#Panic: What to Make of the Twitter-Induced Market Plunge

Rob Silverblatt

A Twitter-induced panic that briefly rocked financial markets last week has prompted fresh criticism of algorithm-based trading and its potential to rapidly destabilize stock prices.

Last Tuesday, the Associated Press sent out a tweet indicating that two explosions had gone off in the White House and that President Obama had been injured. Although it did not take long to verify that the tweet, which was the result of the AP's Twitter account being hacked, was false, it's what happened during that brief period of uncertainty that has investors concerned.

[Read: Why Your Mutual Fund Provider May Start Blowing Up Your Twitter Feed.]

In a matter of minutes, the Dow Jones Industrial Average dropped by around 145 points. Put another way, approximately $136 billion in wealth vanished into thin air, only to reappear moments later when the truth got out and trading stabilized.

Jeff Kleintop, the chief market strategist for LPL Financial, says that the plunge highlights some of the vulnerabilities of trading stocks in a high-tech world. It used to the case, Kleintop notes, that the worst that could happen was "you could get a fake press release on an individual stock that could dislocate its price." Now, of course, things are different. "We're now at the point where you can just Twitter-bomb the entire market with a single post," he says.

While humans were the ones who ultimately verified the falsity of the AP tweet, computers were largely behind the market dislocation that took place in the interim. Trained by algorithms, computers can search headlines and social media and make trading decisions based on what they see. These computers, which make their decisions in a matter of nanoseconds, were fooled by the fake tweet.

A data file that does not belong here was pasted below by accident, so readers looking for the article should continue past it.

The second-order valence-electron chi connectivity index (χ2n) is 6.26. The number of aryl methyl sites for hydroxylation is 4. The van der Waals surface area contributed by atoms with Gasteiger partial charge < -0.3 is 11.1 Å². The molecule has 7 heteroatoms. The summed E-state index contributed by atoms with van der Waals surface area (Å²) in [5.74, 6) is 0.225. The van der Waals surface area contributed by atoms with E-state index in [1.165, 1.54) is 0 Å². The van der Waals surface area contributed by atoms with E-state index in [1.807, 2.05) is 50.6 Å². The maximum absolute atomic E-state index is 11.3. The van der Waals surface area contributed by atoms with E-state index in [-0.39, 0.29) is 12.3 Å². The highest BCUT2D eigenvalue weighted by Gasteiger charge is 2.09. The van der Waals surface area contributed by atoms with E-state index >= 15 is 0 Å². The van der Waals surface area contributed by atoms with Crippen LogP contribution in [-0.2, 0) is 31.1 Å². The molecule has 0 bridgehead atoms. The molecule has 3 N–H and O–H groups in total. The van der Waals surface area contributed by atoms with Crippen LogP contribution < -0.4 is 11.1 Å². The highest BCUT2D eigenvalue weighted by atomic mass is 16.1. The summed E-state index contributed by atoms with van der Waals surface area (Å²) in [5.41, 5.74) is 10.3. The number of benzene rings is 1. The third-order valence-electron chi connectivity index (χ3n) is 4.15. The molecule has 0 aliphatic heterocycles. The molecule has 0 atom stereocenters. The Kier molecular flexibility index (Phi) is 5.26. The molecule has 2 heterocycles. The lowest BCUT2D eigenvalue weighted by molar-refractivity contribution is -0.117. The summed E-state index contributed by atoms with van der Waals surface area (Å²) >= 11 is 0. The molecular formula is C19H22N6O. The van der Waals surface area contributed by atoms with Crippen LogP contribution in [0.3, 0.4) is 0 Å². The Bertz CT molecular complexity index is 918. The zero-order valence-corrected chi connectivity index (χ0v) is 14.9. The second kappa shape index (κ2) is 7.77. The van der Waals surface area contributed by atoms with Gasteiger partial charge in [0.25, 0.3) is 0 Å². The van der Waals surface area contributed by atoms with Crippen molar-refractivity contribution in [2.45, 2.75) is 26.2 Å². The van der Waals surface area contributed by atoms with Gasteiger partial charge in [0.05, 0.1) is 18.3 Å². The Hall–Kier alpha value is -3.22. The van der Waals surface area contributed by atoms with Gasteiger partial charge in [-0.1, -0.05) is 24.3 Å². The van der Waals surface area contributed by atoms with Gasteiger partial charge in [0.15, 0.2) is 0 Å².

[Read: Does High-Speed Trading Hurt Investors?]

The ability of a hacker to have such a large effect has many in the investing community worried. "To me [that would sound] like we have a real vulnerability in that trickery can induce [panic]," says Jeff Tjornehoj, the head of Americas research at Lipper. Or, as The Economist put it, "a market sent skittering in one direction and then another because of false signals does little to provide information or [instill] confidence."

Tjornehoj notes that algorithm-based traders do not even need to sell stocks to cause the type of panic that ensued on Tuesday. In fact, he notes so-called high-frequency traders can cause a plunge merely by refraining from buying stocks, thereby triggering a liquidity crisis. High-frequency traders "weren't necessarily selling" during those moments, he says. "It's more likely that they weren't buying."

[Read: 6 Tips for Twitter's IPO: How Not to Be a Facebook.]

The aftermath of the Tweet prompted introspection on Wall Street and quite a bit of ridicule on late-night television. "Now, for investors like me, it was a real roller coaster ride," Stephen Colbert said on "The Colbert Report." "And I still can't believe I blew $16 for the souvenir photo."

Nonetheless, some see a silver lining in the fact that the market stabilized quickly in the aftermath of the tweet. "I also think the recovery from it shows that [the market is] perhaps resilient enough to overcome the trickery that some may play," Tjornehoj says. "It didn't take but a few minutes to normalize. So I think the end result is that ... it passed relatively quickly, but it leaves us less certain that the next time we will overcome [in the same way]."